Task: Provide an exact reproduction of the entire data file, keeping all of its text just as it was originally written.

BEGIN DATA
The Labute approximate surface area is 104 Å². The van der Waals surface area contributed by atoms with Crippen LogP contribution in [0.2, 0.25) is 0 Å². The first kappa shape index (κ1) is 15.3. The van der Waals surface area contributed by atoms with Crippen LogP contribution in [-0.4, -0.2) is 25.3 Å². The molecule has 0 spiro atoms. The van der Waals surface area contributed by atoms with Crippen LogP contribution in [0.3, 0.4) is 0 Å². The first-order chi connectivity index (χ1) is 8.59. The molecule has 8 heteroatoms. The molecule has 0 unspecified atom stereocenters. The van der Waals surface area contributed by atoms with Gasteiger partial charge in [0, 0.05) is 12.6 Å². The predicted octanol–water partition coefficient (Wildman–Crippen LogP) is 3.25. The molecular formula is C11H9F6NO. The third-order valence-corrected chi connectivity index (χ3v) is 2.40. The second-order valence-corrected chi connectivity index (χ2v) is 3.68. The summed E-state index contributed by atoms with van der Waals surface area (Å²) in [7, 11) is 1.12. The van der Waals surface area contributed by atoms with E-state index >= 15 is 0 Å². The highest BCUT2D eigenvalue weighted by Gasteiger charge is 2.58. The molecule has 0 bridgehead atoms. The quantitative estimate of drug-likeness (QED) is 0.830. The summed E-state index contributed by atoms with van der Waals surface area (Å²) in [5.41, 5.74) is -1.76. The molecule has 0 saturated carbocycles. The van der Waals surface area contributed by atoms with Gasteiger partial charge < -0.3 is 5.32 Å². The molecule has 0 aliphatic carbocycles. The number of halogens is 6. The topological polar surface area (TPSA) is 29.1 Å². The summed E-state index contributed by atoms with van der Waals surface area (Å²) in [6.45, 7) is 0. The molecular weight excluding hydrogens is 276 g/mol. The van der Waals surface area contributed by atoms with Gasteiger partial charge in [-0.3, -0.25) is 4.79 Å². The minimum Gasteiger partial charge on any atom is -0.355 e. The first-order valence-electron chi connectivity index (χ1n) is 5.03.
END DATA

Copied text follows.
The Labute approximate surface area is 104 Å². The van der Waals surface area contributed by atoms with Crippen LogP contribution in [0.2, 0.25) is 0 Å². The first kappa shape index (κ1) is 15.3. The van der Waals surface area contributed by atoms with Crippen LogP contribution in [-0.4, -0.2) is 25.3 Å². The molecule has 0 spiro atoms. The van der Waals surface area contributed by atoms with Crippen LogP contribution in [0.3, 0.4) is 0 Å². The first-order chi connectivity index (χ1) is 8.59. The molecule has 8 heteroatoms. The molecule has 0 unspecified atom stereocenters. The van der Waals surface area contributed by atoms with Gasteiger partial charge in [0, 0.05) is 12.6 Å². The predicted octanol–water partition coefficient (Wildman–Crippen LogP) is 3.25. The molecular formula is C11H9F6NO. The third-order valence-corrected chi connectivity index (χ3v) is 2.40. The second-order valence-corrected chi connectivity index (χ2v) is 3.68. The summed E-state index contributed by atoms with van der Waals surface area (Å²) in [7, 11) is 1.12. The van der Waals surface area contributed by atoms with E-state index >= 15 is 0 Å². The highest BCUT2D eigenvalue weighted by Gasteiger charge is 2.58. The molecule has 0 bridgehead atoms. The quantitative estimate of drug-likeness (QED) is 0.830. The summed E-state index contributed by atoms with van der Waals surface area (Å²) in [5.41, 5.74) is -1.76. The molecule has 0 saturated carbocycles. The van der Waals surface area contributed by atoms with Gasteiger partial charge < -0.3 is 5.32 Å². The molecule has 0 aliphatic carbocycles. The number of halogens is 6. The topological polar surface area (TPSA) is 29.1 Å². The summed E-state index contributed by atoms with van der Waals surface area (Å²) in [6.45, 7) is 0. The molecular weight excluding hydrogens is 276 g/mol. The van der Waals surface area contributed by atoms with Gasteiger partial charge in [-0.3, -0.25) is 4.79 Å². The minimum Gasteiger partial charge on any atom is -0.355 e. The first-order valence-electron chi connectivity index (χ1n) is 5.03.